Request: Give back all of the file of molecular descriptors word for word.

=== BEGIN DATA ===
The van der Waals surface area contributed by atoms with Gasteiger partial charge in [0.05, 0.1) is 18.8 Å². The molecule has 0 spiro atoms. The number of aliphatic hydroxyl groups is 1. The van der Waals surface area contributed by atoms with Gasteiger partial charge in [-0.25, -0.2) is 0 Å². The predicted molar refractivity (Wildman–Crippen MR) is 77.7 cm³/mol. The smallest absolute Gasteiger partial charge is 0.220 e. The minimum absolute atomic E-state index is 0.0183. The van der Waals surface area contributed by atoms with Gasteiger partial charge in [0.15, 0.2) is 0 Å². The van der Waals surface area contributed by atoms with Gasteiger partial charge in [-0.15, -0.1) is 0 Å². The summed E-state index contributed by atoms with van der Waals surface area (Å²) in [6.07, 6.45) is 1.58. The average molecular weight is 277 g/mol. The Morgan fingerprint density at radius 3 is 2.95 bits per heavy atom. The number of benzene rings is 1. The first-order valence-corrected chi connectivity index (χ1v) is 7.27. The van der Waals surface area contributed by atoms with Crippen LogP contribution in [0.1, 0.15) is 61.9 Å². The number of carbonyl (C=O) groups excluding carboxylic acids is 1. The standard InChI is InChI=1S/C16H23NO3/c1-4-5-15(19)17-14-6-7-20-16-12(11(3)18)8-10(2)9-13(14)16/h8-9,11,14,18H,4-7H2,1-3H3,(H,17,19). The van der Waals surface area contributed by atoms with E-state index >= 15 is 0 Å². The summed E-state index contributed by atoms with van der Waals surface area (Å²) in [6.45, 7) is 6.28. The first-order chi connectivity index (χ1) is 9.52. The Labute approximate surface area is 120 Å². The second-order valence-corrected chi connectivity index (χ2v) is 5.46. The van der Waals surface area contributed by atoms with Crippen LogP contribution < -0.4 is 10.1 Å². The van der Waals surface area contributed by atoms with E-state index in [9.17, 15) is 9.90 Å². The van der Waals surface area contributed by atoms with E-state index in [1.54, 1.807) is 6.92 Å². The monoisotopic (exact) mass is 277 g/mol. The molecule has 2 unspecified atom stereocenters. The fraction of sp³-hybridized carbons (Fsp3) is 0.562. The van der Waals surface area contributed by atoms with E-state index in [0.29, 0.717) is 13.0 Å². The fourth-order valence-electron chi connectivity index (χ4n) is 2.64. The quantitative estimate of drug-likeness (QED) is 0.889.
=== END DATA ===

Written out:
The van der Waals surface area contributed by atoms with Gasteiger partial charge in [0.05, 0.1) is 18.8 Å². The molecule has 0 spiro atoms. The number of aliphatic hydroxyl groups is 1. The van der Waals surface area contributed by atoms with Gasteiger partial charge in [-0.25, -0.2) is 0 Å². The predicted molar refractivity (Wildman–Crippen MR) is 77.7 cm³/mol. The smallest absolute Gasteiger partial charge is 0.220 e. The minimum absolute atomic E-state index is 0.0183. The van der Waals surface area contributed by atoms with Gasteiger partial charge in [0.15, 0.2) is 0 Å². The van der Waals surface area contributed by atoms with Gasteiger partial charge in [-0.15, -0.1) is 0 Å². The summed E-state index contributed by atoms with van der Waals surface area (Å²) in [6.07, 6.45) is 1.58. The average molecular weight is 277 g/mol. The Morgan fingerprint density at radius 3 is 2.95 bits per heavy atom. The number of benzene rings is 1. The first-order valence-corrected chi connectivity index (χ1v) is 7.27. The van der Waals surface area contributed by atoms with Crippen LogP contribution in [0.1, 0.15) is 61.9 Å². The number of carbonyl (C=O) groups excluding carboxylic acids is 1. The standard InChI is InChI=1S/C16H23NO3/c1-4-5-15(19)17-14-6-7-20-16-12(11(3)18)8-10(2)9-13(14)16/h8-9,11,14,18H,4-7H2,1-3H3,(H,17,19). The van der Waals surface area contributed by atoms with E-state index >= 15 is 0 Å². The summed E-state index contributed by atoms with van der Waals surface area (Å²) in [6.45, 7) is 6.28. The first-order chi connectivity index (χ1) is 9.52. The Labute approximate surface area is 120 Å². The second-order valence-corrected chi connectivity index (χ2v) is 5.46. The van der Waals surface area contributed by atoms with Crippen LogP contribution < -0.4 is 10.1 Å². The van der Waals surface area contributed by atoms with E-state index in [9.17, 15) is 9.90 Å². The van der Waals surface area contributed by atoms with E-state index in [1.54, 1.807) is 6.92 Å². The monoisotopic (exact) mass is 277 g/mol. The molecule has 2 unspecified atom stereocenters. The fraction of sp³-hybridized carbons (Fsp3) is 0.562. The van der Waals surface area contributed by atoms with E-state index in [0.29, 0.717) is 13.0 Å². The fourth-order valence-electron chi connectivity index (χ4n) is 2.64. The quantitative estimate of drug-likeness (QED) is 0.889.